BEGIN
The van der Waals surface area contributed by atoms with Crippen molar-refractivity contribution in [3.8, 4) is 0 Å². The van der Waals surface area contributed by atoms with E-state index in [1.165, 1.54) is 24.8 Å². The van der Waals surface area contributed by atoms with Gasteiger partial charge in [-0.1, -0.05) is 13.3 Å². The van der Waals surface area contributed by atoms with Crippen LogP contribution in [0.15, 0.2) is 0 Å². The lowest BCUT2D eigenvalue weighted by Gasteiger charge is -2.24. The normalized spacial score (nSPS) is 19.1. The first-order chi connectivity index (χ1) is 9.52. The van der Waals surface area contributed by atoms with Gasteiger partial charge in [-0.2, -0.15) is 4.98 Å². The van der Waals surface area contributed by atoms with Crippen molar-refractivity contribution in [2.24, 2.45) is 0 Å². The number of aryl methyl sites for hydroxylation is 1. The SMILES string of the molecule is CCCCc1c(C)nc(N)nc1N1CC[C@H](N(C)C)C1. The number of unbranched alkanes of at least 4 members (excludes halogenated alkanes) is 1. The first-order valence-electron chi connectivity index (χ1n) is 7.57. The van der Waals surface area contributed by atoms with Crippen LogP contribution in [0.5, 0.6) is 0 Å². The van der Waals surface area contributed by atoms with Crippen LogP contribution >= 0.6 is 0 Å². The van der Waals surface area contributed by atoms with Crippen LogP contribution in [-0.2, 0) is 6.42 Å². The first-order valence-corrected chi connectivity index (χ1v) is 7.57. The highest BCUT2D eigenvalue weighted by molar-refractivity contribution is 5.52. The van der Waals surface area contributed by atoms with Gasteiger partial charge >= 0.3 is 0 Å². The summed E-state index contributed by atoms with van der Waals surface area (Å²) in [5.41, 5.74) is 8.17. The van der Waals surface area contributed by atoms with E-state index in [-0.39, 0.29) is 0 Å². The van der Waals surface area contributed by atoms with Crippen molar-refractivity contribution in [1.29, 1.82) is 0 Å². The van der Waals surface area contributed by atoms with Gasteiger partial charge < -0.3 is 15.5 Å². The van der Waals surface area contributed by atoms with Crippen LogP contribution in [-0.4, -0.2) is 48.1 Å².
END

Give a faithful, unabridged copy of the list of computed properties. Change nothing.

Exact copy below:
The van der Waals surface area contributed by atoms with Crippen molar-refractivity contribution in [3.8, 4) is 0 Å². The van der Waals surface area contributed by atoms with E-state index in [1.165, 1.54) is 24.8 Å². The van der Waals surface area contributed by atoms with Gasteiger partial charge in [-0.1, -0.05) is 13.3 Å². The van der Waals surface area contributed by atoms with Crippen LogP contribution in [0.15, 0.2) is 0 Å². The lowest BCUT2D eigenvalue weighted by Gasteiger charge is -2.24. The normalized spacial score (nSPS) is 19.1. The first-order chi connectivity index (χ1) is 9.52. The van der Waals surface area contributed by atoms with Gasteiger partial charge in [-0.2, -0.15) is 4.98 Å². The van der Waals surface area contributed by atoms with Crippen molar-refractivity contribution in [2.24, 2.45) is 0 Å². The number of aryl methyl sites for hydroxylation is 1. The SMILES string of the molecule is CCCCc1c(C)nc(N)nc1N1CC[C@H](N(C)C)C1. The number of unbranched alkanes of at least 4 members (excludes halogenated alkanes) is 1. The first-order valence-electron chi connectivity index (χ1n) is 7.57. The van der Waals surface area contributed by atoms with Crippen LogP contribution in [0.5, 0.6) is 0 Å². The van der Waals surface area contributed by atoms with Crippen LogP contribution >= 0.6 is 0 Å². The van der Waals surface area contributed by atoms with Crippen LogP contribution in [-0.2, 0) is 6.42 Å². The first-order valence-corrected chi connectivity index (χ1v) is 7.57. The highest BCUT2D eigenvalue weighted by molar-refractivity contribution is 5.52. The van der Waals surface area contributed by atoms with Gasteiger partial charge >= 0.3 is 0 Å². The summed E-state index contributed by atoms with van der Waals surface area (Å²) in [5.41, 5.74) is 8.17. The van der Waals surface area contributed by atoms with E-state index in [-0.39, 0.29) is 0 Å². The van der Waals surface area contributed by atoms with Crippen molar-refractivity contribution in [1.29, 1.82) is 0 Å². The van der Waals surface area contributed by atoms with Gasteiger partial charge < -0.3 is 15.5 Å². The van der Waals surface area contributed by atoms with Crippen LogP contribution in [-0.4, -0.2) is 48.1 Å².